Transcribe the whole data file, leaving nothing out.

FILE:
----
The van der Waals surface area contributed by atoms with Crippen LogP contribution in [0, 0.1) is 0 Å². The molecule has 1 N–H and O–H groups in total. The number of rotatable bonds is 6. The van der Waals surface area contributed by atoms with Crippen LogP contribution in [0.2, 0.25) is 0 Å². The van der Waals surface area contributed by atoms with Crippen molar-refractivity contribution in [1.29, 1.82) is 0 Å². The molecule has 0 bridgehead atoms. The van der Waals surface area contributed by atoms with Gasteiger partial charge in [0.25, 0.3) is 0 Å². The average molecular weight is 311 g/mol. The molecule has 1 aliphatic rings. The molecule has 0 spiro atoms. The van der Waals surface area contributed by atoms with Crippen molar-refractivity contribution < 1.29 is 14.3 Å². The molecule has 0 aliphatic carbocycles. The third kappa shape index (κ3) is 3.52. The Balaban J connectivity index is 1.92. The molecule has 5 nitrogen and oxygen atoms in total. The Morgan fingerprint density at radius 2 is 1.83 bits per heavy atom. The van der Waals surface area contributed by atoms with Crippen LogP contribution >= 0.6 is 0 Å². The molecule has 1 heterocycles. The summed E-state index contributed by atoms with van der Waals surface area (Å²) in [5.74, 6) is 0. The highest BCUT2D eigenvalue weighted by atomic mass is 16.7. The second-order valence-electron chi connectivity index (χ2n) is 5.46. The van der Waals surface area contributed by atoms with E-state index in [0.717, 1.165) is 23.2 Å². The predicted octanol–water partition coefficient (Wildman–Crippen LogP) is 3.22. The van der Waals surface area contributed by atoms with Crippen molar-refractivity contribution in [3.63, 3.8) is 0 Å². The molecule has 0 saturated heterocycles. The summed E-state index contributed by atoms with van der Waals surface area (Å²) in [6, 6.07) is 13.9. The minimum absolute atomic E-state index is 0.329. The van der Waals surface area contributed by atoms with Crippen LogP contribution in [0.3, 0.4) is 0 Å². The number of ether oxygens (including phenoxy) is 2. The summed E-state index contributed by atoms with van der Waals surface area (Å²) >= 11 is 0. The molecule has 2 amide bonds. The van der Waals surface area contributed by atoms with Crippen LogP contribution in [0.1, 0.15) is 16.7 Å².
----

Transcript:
The van der Waals surface area contributed by atoms with Crippen LogP contribution in [0, 0.1) is 0 Å². The molecule has 1 N–H and O–H groups in total. The number of rotatable bonds is 6. The van der Waals surface area contributed by atoms with Crippen LogP contribution in [0.2, 0.25) is 0 Å². The van der Waals surface area contributed by atoms with Crippen molar-refractivity contribution in [1.29, 1.82) is 0 Å². The molecule has 0 bridgehead atoms. The van der Waals surface area contributed by atoms with Gasteiger partial charge in [0.25, 0.3) is 0 Å². The average molecular weight is 311 g/mol. The molecule has 1 aliphatic rings. The molecule has 0 spiro atoms. The van der Waals surface area contributed by atoms with Crippen molar-refractivity contribution < 1.29 is 14.3 Å². The molecule has 0 aliphatic carbocycles. The third kappa shape index (κ3) is 3.52. The Balaban J connectivity index is 1.92. The molecule has 5 nitrogen and oxygen atoms in total. The Morgan fingerprint density at radius 2 is 1.83 bits per heavy atom. The van der Waals surface area contributed by atoms with Crippen LogP contribution >= 0.6 is 0 Å². The molecule has 1 heterocycles. The summed E-state index contributed by atoms with van der Waals surface area (Å²) in [5.74, 6) is 0. The highest BCUT2D eigenvalue weighted by atomic mass is 16.7. The second-order valence-electron chi connectivity index (χ2n) is 5.46. The van der Waals surface area contributed by atoms with E-state index in [0.717, 1.165) is 23.2 Å². The predicted octanol–water partition coefficient (Wildman–Crippen LogP) is 3.22. The van der Waals surface area contributed by atoms with Crippen molar-refractivity contribution in [3.63, 3.8) is 0 Å². The molecule has 0 saturated heterocycles. The summed E-state index contributed by atoms with van der Waals surface area (Å²) in [6, 6.07) is 13.9. The minimum absolute atomic E-state index is 0.329. The van der Waals surface area contributed by atoms with Crippen LogP contribution in [0.3, 0.4) is 0 Å². The number of ether oxygens (including phenoxy) is 2. The summed E-state index contributed by atoms with van der Waals surface area (Å²) >= 11 is 0. The molecule has 2 amide bonds. The van der Waals surface area contributed by atoms with Crippen LogP contribution in [0.1, 0.15) is 16.7 Å².